Throwing Muses with Special Guest Tanya Donelly
Fri, June 27
Doors: 8:00 pm9:30 Club
Throwing Muses - (Set time: 10:30 PM)
After founding her influential art-punk band Throwing Muses, at age 14, Kristin Hersh went on to spend the next 25 years confounding expectations and breaking rules - both her own and others’. From life as the reluctant front person for the Muses, to the solo career she swore never would happen, through the founding of an ambitious and altruistic non- profit, and in her most recent foray into a surprisingly successful new career as an author, Kristin, like so many of us, didn’t see much of this coming.
Throwing Muses first gained traction in Providence, RI, the beneficiaries of a close-knit and supportive music scene they quickly outgrew. After a move to Boston, the band soon found they’d made the right decision, playing on bills with similarly singular artists like the Pixies, Mission of Burma and Dinosaur Jr..
Eventually, word of the Muses got back to highly regarded British indie label 4AD and the band became the label’s first American signing. What followed was a series of albums and a period of growth that’d kill most bands. Signing to Warner Brothers Records was both the best and the worst thing that could have happened to them. After six releases and glimpses of the gold ring the band released their crowning achievement, Limbo, and promptly disbanded for 7 years — not for the typical rock and roll reasons, but for a lack of funds.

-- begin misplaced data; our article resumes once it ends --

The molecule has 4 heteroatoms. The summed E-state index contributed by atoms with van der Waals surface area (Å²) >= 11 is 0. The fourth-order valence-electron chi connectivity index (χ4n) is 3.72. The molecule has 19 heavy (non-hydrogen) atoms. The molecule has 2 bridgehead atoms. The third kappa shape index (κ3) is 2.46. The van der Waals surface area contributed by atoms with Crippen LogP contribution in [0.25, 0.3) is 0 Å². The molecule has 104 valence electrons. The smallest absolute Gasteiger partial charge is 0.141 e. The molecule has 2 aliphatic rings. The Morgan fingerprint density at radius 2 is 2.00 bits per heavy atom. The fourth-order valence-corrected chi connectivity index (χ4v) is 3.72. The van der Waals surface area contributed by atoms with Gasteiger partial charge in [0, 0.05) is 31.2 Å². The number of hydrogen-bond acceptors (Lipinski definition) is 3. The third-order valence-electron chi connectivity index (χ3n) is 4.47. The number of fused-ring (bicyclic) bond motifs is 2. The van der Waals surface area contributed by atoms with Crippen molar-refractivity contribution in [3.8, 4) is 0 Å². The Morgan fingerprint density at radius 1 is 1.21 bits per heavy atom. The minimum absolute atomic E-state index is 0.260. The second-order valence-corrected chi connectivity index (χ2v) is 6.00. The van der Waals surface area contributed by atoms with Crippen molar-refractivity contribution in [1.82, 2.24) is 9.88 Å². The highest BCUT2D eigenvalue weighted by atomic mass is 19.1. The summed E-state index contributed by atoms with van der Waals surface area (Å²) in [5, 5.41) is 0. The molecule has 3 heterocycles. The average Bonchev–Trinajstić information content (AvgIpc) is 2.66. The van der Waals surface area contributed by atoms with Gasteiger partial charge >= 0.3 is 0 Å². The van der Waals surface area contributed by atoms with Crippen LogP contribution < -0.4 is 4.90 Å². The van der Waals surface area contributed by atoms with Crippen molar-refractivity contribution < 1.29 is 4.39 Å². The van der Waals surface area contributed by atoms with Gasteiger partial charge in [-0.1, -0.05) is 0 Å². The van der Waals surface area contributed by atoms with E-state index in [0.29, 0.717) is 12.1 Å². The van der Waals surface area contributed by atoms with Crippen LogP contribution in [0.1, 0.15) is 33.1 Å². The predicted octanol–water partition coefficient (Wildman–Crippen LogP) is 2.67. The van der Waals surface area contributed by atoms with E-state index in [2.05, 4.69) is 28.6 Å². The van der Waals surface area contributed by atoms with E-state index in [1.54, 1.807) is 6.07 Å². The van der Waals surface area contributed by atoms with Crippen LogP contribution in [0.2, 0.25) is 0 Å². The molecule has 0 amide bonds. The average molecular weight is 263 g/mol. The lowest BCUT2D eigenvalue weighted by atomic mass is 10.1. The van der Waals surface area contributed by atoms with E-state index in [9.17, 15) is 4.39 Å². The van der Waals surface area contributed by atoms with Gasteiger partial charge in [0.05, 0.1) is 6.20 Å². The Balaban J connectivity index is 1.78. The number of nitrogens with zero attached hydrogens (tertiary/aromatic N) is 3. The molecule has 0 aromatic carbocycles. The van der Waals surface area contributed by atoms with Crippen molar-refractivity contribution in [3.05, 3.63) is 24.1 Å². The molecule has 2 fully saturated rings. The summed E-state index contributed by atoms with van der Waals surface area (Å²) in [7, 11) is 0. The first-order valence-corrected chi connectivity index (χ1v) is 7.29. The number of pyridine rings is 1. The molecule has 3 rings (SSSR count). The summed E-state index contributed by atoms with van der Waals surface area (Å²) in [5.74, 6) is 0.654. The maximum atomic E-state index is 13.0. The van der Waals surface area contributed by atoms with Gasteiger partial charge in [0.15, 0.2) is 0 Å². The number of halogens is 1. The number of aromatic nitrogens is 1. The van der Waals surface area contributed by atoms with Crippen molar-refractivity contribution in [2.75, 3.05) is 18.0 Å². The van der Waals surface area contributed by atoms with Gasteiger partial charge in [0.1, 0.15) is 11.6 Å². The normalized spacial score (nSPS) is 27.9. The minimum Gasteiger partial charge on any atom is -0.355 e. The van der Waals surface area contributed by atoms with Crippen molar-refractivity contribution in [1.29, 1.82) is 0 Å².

In 2003, the band reformed for a blitz of weekend recording that resulted in the wild and wooly “Uses” album; widely regarded as a precursor to Kristin’s louder, faster - and newer - trio, 50FootWave, founded the following year. Since 2004, 50FootWave has released a series of frighteningly intense mini-albums, all available for download free of charge and licensed for sharing via Creative Commons.
Kristin’s solo-mostly-acoustic career spun off in 1994 and has lived in parallel to the Muses and 50FootWave. Her first solo release, Hips and Makers was widely acclaimed and achieved her best sales numbers to date. Of course, the fact that it included “Your Ghost” - a duet with REM’s Michael Stipe - made it a bit easier for the masses to get their heads around. Since Hips, Kristin has released a steady stream of solid and distinctly individual solo albums. Her latest release, 2010’s Crooked, is an entirely listener-funded recording, written and demoed in public and in full conversation with the audience meant to consume it.
Crooked was conceived in 2007, when Kristin co-founded the non-profit Coalition of Artists and Stake-Holders (CASH Music), originally for the purposes of experimenting with alternative economic models for artists. Over the past few years, CASH has not only completely funded Kristin’s own output, but has also powered dozens of other artist and label projects and has grown into a widely-recognized powerhouse of technical tools that enable commerce, communication and sustainability for artists — all in the open source and free of charge.